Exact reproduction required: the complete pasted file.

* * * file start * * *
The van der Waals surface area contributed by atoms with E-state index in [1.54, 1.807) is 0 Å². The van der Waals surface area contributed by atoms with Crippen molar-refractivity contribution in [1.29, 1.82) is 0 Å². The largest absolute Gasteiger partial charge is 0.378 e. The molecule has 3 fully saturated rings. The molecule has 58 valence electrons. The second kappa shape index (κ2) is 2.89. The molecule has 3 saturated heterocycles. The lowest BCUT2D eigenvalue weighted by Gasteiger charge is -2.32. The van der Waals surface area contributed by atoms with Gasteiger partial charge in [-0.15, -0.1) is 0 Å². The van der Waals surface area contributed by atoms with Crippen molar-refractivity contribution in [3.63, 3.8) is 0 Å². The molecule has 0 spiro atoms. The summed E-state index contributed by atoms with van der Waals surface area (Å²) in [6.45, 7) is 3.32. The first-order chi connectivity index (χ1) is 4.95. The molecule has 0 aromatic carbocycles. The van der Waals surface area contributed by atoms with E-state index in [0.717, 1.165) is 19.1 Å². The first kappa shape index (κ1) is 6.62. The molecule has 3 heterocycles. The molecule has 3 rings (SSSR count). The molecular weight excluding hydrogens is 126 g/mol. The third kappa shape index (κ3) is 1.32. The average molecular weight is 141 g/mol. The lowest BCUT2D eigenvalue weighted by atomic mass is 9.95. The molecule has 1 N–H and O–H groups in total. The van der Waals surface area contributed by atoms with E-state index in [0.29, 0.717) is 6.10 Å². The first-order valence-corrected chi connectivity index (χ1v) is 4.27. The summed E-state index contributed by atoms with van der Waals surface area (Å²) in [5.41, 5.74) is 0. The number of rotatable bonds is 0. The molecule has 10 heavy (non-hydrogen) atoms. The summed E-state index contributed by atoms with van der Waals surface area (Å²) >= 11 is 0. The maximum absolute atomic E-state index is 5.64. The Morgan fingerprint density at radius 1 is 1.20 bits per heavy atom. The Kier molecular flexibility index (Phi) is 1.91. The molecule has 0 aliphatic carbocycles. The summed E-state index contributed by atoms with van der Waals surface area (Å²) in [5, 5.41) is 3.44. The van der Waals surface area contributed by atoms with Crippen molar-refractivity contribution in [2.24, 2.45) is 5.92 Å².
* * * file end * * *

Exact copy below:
The van der Waals surface area contributed by atoms with E-state index in [1.54, 1.807) is 0 Å². The van der Waals surface area contributed by atoms with Crippen molar-refractivity contribution in [1.29, 1.82) is 0 Å². The largest absolute Gasteiger partial charge is 0.378 e. The molecule has 3 fully saturated rings. The molecule has 58 valence electrons. The second kappa shape index (κ2) is 2.89. The molecule has 3 saturated heterocycles. The lowest BCUT2D eigenvalue weighted by Gasteiger charge is -2.32. The van der Waals surface area contributed by atoms with Gasteiger partial charge in [-0.15, -0.1) is 0 Å². The van der Waals surface area contributed by atoms with Crippen molar-refractivity contribution in [3.63, 3.8) is 0 Å². The molecule has 0 spiro atoms. The summed E-state index contributed by atoms with van der Waals surface area (Å²) in [6.45, 7) is 3.32. The first-order chi connectivity index (χ1) is 4.95. The molecule has 0 aromatic carbocycles. The van der Waals surface area contributed by atoms with E-state index in [0.717, 1.165) is 19.1 Å². The first kappa shape index (κ1) is 6.62. The molecule has 3 heterocycles. The molecule has 3 rings (SSSR count). The molecular weight excluding hydrogens is 126 g/mol. The third kappa shape index (κ3) is 1.32. The average molecular weight is 141 g/mol. The lowest BCUT2D eigenvalue weighted by atomic mass is 9.95. The molecule has 1 N–H and O–H groups in total. The van der Waals surface area contributed by atoms with E-state index in [0.29, 0.717) is 6.10 Å². The first-order valence-corrected chi connectivity index (χ1v) is 4.27. The summed E-state index contributed by atoms with van der Waals surface area (Å²) in [5.41, 5.74) is 0. The number of rotatable bonds is 0. The molecule has 10 heavy (non-hydrogen) atoms. The summed E-state index contributed by atoms with van der Waals surface area (Å²) >= 11 is 0. The maximum absolute atomic E-state index is 5.64. The Morgan fingerprint density at radius 1 is 1.20 bits per heavy atom. The Kier molecular flexibility index (Phi) is 1.91. The molecule has 0 aliphatic carbocycles. The summed E-state index contributed by atoms with van der Waals surface area (Å²) in [5, 5.41) is 3.44. The van der Waals surface area contributed by atoms with Crippen molar-refractivity contribution in [2.24, 2.45) is 5.92 Å².